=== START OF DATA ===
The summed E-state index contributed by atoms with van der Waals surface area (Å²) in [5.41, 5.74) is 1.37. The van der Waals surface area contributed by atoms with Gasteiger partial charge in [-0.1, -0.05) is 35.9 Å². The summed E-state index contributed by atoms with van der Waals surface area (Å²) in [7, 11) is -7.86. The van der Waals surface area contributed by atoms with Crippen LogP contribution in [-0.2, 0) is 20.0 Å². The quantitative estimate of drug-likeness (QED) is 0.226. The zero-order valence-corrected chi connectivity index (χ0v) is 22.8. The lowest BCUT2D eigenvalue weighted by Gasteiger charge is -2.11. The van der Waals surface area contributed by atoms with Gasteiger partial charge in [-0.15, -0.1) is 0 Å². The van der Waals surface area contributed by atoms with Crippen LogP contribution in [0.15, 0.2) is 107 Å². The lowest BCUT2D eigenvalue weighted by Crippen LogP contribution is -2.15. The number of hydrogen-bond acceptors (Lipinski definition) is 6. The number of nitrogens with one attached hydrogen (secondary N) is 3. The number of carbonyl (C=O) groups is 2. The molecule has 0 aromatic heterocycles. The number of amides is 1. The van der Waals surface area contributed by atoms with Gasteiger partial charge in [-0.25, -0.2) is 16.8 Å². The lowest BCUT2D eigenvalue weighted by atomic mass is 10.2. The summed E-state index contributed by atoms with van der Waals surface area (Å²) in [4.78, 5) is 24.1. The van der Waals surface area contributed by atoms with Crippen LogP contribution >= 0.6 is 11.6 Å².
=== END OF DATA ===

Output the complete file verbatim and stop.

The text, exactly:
The summed E-state index contributed by atoms with van der Waals surface area (Å²) in [5.41, 5.74) is 1.37. The van der Waals surface area contributed by atoms with Gasteiger partial charge in [-0.1, -0.05) is 35.9 Å². The summed E-state index contributed by atoms with van der Waals surface area (Å²) in [7, 11) is -7.86. The van der Waals surface area contributed by atoms with Crippen LogP contribution in [-0.2, 0) is 20.0 Å². The quantitative estimate of drug-likeness (QED) is 0.226. The zero-order valence-corrected chi connectivity index (χ0v) is 22.8. The lowest BCUT2D eigenvalue weighted by Gasteiger charge is -2.11. The van der Waals surface area contributed by atoms with Gasteiger partial charge in [-0.15, -0.1) is 0 Å². The van der Waals surface area contributed by atoms with Crippen LogP contribution in [0.15, 0.2) is 107 Å². The lowest BCUT2D eigenvalue weighted by Crippen LogP contribution is -2.15. The number of hydrogen-bond acceptors (Lipinski definition) is 6. The number of nitrogens with one attached hydrogen (secondary N) is 3. The number of carbonyl (C=O) groups is 2. The molecule has 0 aromatic heterocycles. The number of amides is 1. The van der Waals surface area contributed by atoms with Gasteiger partial charge in [-0.25, -0.2) is 16.8 Å². The lowest BCUT2D eigenvalue weighted by atomic mass is 10.2. The summed E-state index contributed by atoms with van der Waals surface area (Å²) in [4.78, 5) is 24.1. The van der Waals surface area contributed by atoms with Crippen LogP contribution >= 0.6 is 11.6 Å².